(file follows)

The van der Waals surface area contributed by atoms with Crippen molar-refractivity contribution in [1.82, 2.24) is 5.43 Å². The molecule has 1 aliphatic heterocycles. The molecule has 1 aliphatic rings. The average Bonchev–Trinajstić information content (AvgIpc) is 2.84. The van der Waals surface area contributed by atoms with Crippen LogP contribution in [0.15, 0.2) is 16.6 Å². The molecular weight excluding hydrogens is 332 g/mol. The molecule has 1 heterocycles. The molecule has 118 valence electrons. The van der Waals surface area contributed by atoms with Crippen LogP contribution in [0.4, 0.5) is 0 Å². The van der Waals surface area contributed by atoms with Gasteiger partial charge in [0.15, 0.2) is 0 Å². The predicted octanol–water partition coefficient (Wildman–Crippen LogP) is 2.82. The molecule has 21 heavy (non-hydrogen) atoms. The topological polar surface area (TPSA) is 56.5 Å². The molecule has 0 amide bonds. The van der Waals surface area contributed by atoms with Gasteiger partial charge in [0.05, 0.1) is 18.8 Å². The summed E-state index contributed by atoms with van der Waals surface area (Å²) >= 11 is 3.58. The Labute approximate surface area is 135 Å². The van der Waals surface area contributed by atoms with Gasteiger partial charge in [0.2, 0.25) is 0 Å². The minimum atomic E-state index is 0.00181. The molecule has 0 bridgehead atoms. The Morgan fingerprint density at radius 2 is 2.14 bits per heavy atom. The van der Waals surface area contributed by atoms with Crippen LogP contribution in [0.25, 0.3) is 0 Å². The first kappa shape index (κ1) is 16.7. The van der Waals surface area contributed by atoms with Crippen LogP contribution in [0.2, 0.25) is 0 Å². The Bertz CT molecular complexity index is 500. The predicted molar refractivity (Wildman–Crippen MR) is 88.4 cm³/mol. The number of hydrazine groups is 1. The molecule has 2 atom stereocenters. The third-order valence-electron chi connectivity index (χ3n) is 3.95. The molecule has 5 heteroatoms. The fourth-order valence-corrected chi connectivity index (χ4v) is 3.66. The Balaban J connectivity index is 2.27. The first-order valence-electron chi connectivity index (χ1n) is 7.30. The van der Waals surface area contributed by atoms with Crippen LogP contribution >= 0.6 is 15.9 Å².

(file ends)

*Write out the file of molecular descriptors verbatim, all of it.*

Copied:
The van der Waals surface area contributed by atoms with Crippen molar-refractivity contribution in [1.82, 2.24) is 5.43 Å². The molecule has 1 aliphatic heterocycles. The molecule has 1 aliphatic rings. The average Bonchev–Trinajstić information content (AvgIpc) is 2.84. The van der Waals surface area contributed by atoms with Crippen LogP contribution in [0.15, 0.2) is 16.6 Å². The molecular weight excluding hydrogens is 332 g/mol. The molecule has 1 heterocycles. The molecule has 118 valence electrons. The van der Waals surface area contributed by atoms with Crippen LogP contribution in [0.4, 0.5) is 0 Å². The van der Waals surface area contributed by atoms with Gasteiger partial charge in [0.15, 0.2) is 0 Å². The predicted octanol–water partition coefficient (Wildman–Crippen LogP) is 2.82. The molecule has 21 heavy (non-hydrogen) atoms. The topological polar surface area (TPSA) is 56.5 Å². The molecule has 0 amide bonds. The van der Waals surface area contributed by atoms with Gasteiger partial charge in [0.05, 0.1) is 18.8 Å². The summed E-state index contributed by atoms with van der Waals surface area (Å²) >= 11 is 3.58. The Labute approximate surface area is 135 Å². The van der Waals surface area contributed by atoms with Gasteiger partial charge in [0.2, 0.25) is 0 Å². The minimum atomic E-state index is 0.00181. The molecule has 0 bridgehead atoms. The Morgan fingerprint density at radius 2 is 2.14 bits per heavy atom. The van der Waals surface area contributed by atoms with Crippen LogP contribution in [0.25, 0.3) is 0 Å². The first kappa shape index (κ1) is 16.7. The van der Waals surface area contributed by atoms with Crippen LogP contribution in [0.2, 0.25) is 0 Å². The Bertz CT molecular complexity index is 500. The predicted molar refractivity (Wildman–Crippen MR) is 88.4 cm³/mol. The number of hydrazine groups is 1. The molecule has 2 atom stereocenters. The third-order valence-electron chi connectivity index (χ3n) is 3.95. The molecule has 5 heteroatoms. The fourth-order valence-corrected chi connectivity index (χ4v) is 3.66. The Balaban J connectivity index is 2.27. The first-order valence-electron chi connectivity index (χ1n) is 7.30. The van der Waals surface area contributed by atoms with Crippen LogP contribution >= 0.6 is 15.9 Å².